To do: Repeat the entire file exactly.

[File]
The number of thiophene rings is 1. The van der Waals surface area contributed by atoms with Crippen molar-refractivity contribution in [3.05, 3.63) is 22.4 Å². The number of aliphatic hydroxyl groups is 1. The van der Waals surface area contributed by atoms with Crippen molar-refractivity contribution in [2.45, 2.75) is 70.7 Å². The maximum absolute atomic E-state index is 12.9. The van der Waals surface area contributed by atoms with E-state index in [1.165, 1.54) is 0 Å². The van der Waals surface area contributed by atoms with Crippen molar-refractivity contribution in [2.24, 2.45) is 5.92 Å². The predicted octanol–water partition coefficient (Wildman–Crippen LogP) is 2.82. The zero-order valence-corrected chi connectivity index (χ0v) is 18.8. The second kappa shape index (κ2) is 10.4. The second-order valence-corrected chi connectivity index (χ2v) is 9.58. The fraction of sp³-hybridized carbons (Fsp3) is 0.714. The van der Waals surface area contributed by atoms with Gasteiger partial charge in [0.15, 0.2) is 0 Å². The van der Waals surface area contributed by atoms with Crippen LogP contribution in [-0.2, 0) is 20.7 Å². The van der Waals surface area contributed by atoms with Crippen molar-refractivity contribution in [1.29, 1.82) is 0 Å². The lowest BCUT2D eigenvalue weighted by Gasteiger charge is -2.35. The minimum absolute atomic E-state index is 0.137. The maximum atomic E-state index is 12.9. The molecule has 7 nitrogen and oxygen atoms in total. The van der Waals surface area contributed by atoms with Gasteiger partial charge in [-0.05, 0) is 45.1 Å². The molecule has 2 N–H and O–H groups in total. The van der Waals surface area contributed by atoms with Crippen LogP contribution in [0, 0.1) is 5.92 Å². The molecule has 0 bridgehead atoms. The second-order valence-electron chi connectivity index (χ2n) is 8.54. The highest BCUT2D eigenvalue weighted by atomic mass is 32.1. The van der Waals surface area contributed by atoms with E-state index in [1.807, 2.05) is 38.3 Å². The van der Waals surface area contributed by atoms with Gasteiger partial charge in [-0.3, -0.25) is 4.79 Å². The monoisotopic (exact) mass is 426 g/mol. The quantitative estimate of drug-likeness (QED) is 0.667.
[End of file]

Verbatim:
The number of thiophene rings is 1. The van der Waals surface area contributed by atoms with Crippen molar-refractivity contribution in [3.05, 3.63) is 22.4 Å². The number of aliphatic hydroxyl groups is 1. The van der Waals surface area contributed by atoms with Crippen molar-refractivity contribution in [2.45, 2.75) is 70.7 Å². The maximum absolute atomic E-state index is 12.9. The van der Waals surface area contributed by atoms with E-state index in [1.165, 1.54) is 0 Å². The van der Waals surface area contributed by atoms with Crippen molar-refractivity contribution in [2.24, 2.45) is 5.92 Å². The predicted octanol–water partition coefficient (Wildman–Crippen LogP) is 2.82. The zero-order valence-corrected chi connectivity index (χ0v) is 18.8. The second kappa shape index (κ2) is 10.4. The second-order valence-corrected chi connectivity index (χ2v) is 9.58. The fraction of sp³-hybridized carbons (Fsp3) is 0.714. The van der Waals surface area contributed by atoms with Gasteiger partial charge in [0.15, 0.2) is 0 Å². The van der Waals surface area contributed by atoms with Crippen LogP contribution in [-0.2, 0) is 20.7 Å². The van der Waals surface area contributed by atoms with Crippen molar-refractivity contribution in [1.29, 1.82) is 0 Å². The lowest BCUT2D eigenvalue weighted by Gasteiger charge is -2.35. The minimum absolute atomic E-state index is 0.137. The maximum atomic E-state index is 12.9. The molecule has 7 nitrogen and oxygen atoms in total. The van der Waals surface area contributed by atoms with Gasteiger partial charge in [-0.05, 0) is 45.1 Å². The molecule has 2 N–H and O–H groups in total. The van der Waals surface area contributed by atoms with Crippen LogP contribution in [0, 0.1) is 5.92 Å². The molecule has 0 bridgehead atoms. The second-order valence-electron chi connectivity index (χ2n) is 8.54. The highest BCUT2D eigenvalue weighted by atomic mass is 32.1. The van der Waals surface area contributed by atoms with E-state index in [1.807, 2.05) is 38.3 Å². The van der Waals surface area contributed by atoms with Gasteiger partial charge in [-0.3, -0.25) is 4.79 Å². The monoisotopic (exact) mass is 426 g/mol. The quantitative estimate of drug-likeness (QED) is 0.667.